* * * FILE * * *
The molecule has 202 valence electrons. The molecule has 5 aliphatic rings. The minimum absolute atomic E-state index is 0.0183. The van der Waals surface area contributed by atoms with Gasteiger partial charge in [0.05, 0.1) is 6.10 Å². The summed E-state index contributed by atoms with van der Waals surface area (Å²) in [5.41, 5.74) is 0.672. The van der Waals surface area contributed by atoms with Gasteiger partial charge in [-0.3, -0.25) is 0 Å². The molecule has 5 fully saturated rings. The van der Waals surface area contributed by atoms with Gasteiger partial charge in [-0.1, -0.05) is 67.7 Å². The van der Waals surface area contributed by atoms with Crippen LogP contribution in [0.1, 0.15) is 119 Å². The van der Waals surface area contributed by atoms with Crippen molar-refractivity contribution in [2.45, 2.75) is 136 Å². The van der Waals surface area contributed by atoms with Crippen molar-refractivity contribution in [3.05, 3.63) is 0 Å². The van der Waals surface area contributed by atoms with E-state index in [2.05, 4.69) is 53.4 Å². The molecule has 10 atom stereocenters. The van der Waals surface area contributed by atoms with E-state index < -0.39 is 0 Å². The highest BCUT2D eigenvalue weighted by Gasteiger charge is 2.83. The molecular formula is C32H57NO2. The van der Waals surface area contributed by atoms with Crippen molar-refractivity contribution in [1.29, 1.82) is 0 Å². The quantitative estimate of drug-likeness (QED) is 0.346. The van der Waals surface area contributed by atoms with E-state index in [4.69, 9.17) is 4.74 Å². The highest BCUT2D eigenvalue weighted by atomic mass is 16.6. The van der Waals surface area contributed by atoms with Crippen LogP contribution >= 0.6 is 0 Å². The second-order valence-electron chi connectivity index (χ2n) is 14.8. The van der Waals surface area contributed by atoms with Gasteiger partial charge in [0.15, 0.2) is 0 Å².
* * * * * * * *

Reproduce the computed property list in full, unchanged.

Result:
The molecule has 202 valence electrons. The molecule has 5 aliphatic rings. The minimum absolute atomic E-state index is 0.0183. The van der Waals surface area contributed by atoms with Gasteiger partial charge in [0.05, 0.1) is 6.10 Å². The summed E-state index contributed by atoms with van der Waals surface area (Å²) in [5.41, 5.74) is 0.672. The van der Waals surface area contributed by atoms with Gasteiger partial charge in [-0.3, -0.25) is 0 Å². The molecule has 5 fully saturated rings. The van der Waals surface area contributed by atoms with Gasteiger partial charge in [-0.1, -0.05) is 67.7 Å². The van der Waals surface area contributed by atoms with Crippen LogP contribution in [0.1, 0.15) is 119 Å². The van der Waals surface area contributed by atoms with Crippen molar-refractivity contribution in [2.45, 2.75) is 136 Å². The van der Waals surface area contributed by atoms with Crippen molar-refractivity contribution in [3.05, 3.63) is 0 Å². The van der Waals surface area contributed by atoms with E-state index in [2.05, 4.69) is 53.4 Å². The molecule has 10 atom stereocenters. The van der Waals surface area contributed by atoms with E-state index < -0.39 is 0 Å². The highest BCUT2D eigenvalue weighted by Gasteiger charge is 2.83. The molecular formula is C32H57NO2. The van der Waals surface area contributed by atoms with Crippen molar-refractivity contribution in [1.29, 1.82) is 0 Å². The quantitative estimate of drug-likeness (QED) is 0.346. The van der Waals surface area contributed by atoms with E-state index in [4.69, 9.17) is 4.74 Å². The highest BCUT2D eigenvalue weighted by atomic mass is 16.6. The van der Waals surface area contributed by atoms with Crippen LogP contribution >= 0.6 is 0 Å². The second-order valence-electron chi connectivity index (χ2n) is 14.8. The van der Waals surface area contributed by atoms with Gasteiger partial charge in [0.15, 0.2) is 0 Å².